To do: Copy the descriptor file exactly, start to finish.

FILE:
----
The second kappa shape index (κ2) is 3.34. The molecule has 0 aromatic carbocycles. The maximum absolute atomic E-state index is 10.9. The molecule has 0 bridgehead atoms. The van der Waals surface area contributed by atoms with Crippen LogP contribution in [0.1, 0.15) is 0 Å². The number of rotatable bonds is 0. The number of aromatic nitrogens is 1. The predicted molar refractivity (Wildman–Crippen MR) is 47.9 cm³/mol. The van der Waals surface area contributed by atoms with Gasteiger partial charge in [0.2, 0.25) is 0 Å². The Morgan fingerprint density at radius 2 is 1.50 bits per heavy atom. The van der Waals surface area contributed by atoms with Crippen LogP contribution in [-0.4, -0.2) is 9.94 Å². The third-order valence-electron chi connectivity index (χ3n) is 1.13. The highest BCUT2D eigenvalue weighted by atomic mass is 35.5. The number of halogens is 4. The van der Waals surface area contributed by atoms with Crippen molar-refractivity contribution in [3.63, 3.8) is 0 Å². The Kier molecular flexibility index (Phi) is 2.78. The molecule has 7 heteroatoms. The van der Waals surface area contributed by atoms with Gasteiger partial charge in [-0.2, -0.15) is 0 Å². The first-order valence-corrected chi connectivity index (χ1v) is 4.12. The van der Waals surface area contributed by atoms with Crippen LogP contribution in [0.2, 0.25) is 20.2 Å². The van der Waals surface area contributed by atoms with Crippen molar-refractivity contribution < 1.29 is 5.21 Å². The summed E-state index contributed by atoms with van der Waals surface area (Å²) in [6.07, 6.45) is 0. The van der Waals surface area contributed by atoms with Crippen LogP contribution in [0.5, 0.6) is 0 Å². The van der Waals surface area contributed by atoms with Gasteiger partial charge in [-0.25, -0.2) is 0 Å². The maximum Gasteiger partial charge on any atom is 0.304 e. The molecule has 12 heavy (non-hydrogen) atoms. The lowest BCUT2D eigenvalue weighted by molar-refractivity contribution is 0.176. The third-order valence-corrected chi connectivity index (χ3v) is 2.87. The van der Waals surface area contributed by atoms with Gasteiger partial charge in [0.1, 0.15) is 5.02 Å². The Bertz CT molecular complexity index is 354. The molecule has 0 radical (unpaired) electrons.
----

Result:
The second kappa shape index (κ2) is 3.34. The molecule has 0 aromatic carbocycles. The maximum absolute atomic E-state index is 10.9. The molecule has 0 bridgehead atoms. The van der Waals surface area contributed by atoms with Crippen LogP contribution in [0.1, 0.15) is 0 Å². The number of rotatable bonds is 0. The number of aromatic nitrogens is 1. The predicted molar refractivity (Wildman–Crippen MR) is 47.9 cm³/mol. The van der Waals surface area contributed by atoms with Gasteiger partial charge in [0.2, 0.25) is 0 Å². The Morgan fingerprint density at radius 2 is 1.50 bits per heavy atom. The van der Waals surface area contributed by atoms with Crippen LogP contribution in [-0.4, -0.2) is 9.94 Å². The third-order valence-electron chi connectivity index (χ3n) is 1.13. The highest BCUT2D eigenvalue weighted by atomic mass is 35.5. The number of halogens is 4. The van der Waals surface area contributed by atoms with Crippen molar-refractivity contribution in [3.63, 3.8) is 0 Å². The Kier molecular flexibility index (Phi) is 2.78. The molecule has 7 heteroatoms. The van der Waals surface area contributed by atoms with Gasteiger partial charge in [-0.2, -0.15) is 0 Å². The first-order valence-corrected chi connectivity index (χ1v) is 4.12. The van der Waals surface area contributed by atoms with Crippen LogP contribution in [0.2, 0.25) is 20.2 Å². The van der Waals surface area contributed by atoms with Crippen molar-refractivity contribution < 1.29 is 5.21 Å². The summed E-state index contributed by atoms with van der Waals surface area (Å²) in [6.07, 6.45) is 0. The van der Waals surface area contributed by atoms with Crippen LogP contribution in [0.5, 0.6) is 0 Å². The van der Waals surface area contributed by atoms with Gasteiger partial charge in [-0.25, -0.2) is 0 Å². The maximum Gasteiger partial charge on any atom is 0.304 e. The molecule has 12 heavy (non-hydrogen) atoms. The lowest BCUT2D eigenvalue weighted by molar-refractivity contribution is 0.176. The third-order valence-corrected chi connectivity index (χ3v) is 2.87. The van der Waals surface area contributed by atoms with Gasteiger partial charge in [0.1, 0.15) is 5.02 Å². The Bertz CT molecular complexity index is 354. The molecule has 0 radical (unpaired) electrons.